When butchers, chefs, and avid at-home grillers talk about a "rack of ribs", they're referring to a slab of meat from the rib area of an animal that contains numerous individual rib bones. "Racks" can be extracted from cows, pigs, or lambs, and each type of rack includes a different number of ribs. Here, we're breaking down the amount of ribs that you can expect from beef rib racks, pork rib racks, and lamb rib racks, along with a few helpful tips to help you buy the best possible rack for your grilling and smoking adventures.
If you're ready to settle in for a big rib-cooking project, then you can't get much bigger than beef ribs. "The beef ribs, otherwise known as the beef plate, is a massive piece of meat and can come off as intimidatingly huge. A full rack of beef ribs [weighs] upwards of 15 pounds (think Flintstone-sized)," says chef and butcher Tony Sudak of Walden Local Meat.
According to Charleston-based chef Blair Machado (formerly of The Park Cafe), "A cow's full rack of ribs contains about 9-10 ribs." Beef ribs can also be sold in sections-the "back ribs" come from the cow's upper back, while "short ribs" come from the lower chest area of the rib cage. A butcher can trim these rib cuts to different thickness levels, with thicker ribs requiring a longer cook time.
Pork ribs are traditionally sold in two different styles: the spare ribs (which come from the lower breast bone) and baby back ribs (which come from the pig's upper spine). "The spare ribs on a pig sit on the belly of the animal and are generally tougher than the baby back ribs. The baby back ribs are the bones that are on a bone-in pork chop; these are much more tender than spare ribs and are also arguably less flavorful," explains Sudak.
A rack of spare ribs generally includes 10-13 ribs, depending on the trimming style that the butcher uses. When purchasing baby back ribs, expect to receive 14-16 ribs.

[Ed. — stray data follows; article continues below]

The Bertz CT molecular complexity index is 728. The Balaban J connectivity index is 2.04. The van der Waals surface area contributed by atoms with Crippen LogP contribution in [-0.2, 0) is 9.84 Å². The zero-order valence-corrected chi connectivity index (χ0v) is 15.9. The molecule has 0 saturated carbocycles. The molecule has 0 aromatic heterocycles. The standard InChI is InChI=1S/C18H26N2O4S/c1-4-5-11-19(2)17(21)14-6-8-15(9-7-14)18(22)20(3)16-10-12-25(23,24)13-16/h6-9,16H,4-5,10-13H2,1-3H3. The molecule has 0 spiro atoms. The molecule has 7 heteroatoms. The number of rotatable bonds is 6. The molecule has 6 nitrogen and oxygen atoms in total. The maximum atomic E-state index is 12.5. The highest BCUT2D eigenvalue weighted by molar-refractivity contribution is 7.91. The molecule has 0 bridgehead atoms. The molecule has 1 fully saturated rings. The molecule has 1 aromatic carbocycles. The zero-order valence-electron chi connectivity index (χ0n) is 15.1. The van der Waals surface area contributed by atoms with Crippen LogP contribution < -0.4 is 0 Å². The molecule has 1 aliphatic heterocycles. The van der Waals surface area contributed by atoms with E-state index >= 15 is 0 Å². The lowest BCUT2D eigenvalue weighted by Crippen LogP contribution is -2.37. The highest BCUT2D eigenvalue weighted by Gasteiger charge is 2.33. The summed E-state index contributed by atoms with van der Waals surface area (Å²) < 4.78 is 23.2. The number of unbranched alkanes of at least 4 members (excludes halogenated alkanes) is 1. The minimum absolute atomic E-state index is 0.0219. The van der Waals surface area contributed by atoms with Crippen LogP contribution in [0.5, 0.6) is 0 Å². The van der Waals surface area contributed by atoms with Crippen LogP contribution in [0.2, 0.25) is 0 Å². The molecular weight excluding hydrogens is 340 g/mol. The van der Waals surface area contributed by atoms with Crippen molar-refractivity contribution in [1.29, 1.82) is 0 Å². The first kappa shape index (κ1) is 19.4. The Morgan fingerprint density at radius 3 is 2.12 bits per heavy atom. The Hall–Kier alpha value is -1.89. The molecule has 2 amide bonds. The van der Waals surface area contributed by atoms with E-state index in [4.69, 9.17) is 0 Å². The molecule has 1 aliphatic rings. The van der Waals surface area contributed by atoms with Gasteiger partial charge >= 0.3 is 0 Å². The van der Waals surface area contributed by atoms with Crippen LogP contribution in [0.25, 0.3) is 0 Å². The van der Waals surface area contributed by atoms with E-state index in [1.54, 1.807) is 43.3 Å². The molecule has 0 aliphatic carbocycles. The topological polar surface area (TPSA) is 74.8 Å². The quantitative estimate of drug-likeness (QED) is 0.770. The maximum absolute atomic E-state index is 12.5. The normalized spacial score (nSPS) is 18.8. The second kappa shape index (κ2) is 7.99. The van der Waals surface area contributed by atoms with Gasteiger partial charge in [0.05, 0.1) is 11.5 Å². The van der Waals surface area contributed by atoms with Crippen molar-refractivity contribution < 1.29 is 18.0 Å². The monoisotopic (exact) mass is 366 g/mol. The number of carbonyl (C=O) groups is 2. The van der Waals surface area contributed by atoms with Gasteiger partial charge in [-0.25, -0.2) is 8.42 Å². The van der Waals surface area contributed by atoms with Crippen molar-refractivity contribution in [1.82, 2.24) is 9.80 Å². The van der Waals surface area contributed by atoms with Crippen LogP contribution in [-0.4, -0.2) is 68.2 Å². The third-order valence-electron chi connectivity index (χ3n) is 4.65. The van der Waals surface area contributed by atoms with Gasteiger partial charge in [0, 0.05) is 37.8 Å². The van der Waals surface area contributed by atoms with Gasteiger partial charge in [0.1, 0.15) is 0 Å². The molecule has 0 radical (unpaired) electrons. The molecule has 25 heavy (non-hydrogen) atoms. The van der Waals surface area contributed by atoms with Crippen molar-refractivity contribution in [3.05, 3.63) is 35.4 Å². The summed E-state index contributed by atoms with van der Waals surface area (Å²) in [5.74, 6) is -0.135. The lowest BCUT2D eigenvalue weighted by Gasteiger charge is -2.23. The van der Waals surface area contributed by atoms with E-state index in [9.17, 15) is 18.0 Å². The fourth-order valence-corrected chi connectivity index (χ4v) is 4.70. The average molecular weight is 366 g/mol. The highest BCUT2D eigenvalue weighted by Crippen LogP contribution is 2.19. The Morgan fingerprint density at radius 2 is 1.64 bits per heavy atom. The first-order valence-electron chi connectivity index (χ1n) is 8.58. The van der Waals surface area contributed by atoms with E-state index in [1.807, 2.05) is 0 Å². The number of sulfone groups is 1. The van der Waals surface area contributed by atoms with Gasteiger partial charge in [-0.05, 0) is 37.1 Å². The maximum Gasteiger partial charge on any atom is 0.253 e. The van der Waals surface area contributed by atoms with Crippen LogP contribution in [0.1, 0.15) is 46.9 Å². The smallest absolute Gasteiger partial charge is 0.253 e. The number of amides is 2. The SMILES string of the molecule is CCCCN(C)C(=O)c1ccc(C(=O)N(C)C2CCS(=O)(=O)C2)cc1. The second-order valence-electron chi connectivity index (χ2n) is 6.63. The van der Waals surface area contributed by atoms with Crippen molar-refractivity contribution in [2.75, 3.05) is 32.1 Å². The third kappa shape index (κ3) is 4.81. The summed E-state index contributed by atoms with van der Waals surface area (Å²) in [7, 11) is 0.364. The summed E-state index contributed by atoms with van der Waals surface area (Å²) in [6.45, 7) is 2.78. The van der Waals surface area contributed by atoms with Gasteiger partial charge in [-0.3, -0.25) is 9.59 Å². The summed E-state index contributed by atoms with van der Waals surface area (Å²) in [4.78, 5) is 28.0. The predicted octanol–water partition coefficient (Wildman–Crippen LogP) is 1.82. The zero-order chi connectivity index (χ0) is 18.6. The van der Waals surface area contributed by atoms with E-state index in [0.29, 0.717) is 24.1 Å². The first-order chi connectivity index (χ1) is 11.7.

If you're in the market for quick-cooking ribs, then lamb ribs are a good choice. "Out of the three animals [that ribs typically come from], the lamb ribs will cook the fastest. That being said, they could be the rarest to find," says Sudak.
As with the other ribs on this list, the exact number of ribs that come in a lamb rack can vary depending on the butchery. "Speaking specifically to what we do at Walden Local Butcher Shop, we leave the belly attached to the rib plate to give a little more substance to the ribs. In general, there will be around 8 ribs per side for lamb ribs That number is dependent upon where the butcher splits the animal. As a general rule, [the split] is usually between the fifth and sixth ribs," Sudak continues.
What should you look for when buying a rack of ribs?
The best place to purchase a rack of beef, pork, or lamb ribs is a reputable and knowledgable butcher shop or counter, where professional butchers can guide you through the shopping process by asking about your cooking goals, your serving plans, and how much time and effort you're prepared to invest. That said, it helps to remember a few key signs of a high-quality rack of ribs so that you can ensure that you're getting your money's worth.
Executive chef Matt Fisher of The Porch in New York City shares the characteristics that he looks for when shopping for rib racks: "The meat should have a deep, rich, and bright appearance; [it shouldn't be] dull or faded in color. The fat ribbons should be milky white in color and should be plentiful. No bones should be visible on top of where the meat should be. We call those, 'shiners', and they [can cause] the meat to shrink even more on the bone as it cooks. Therefore, you are paying for more bone and less meat."
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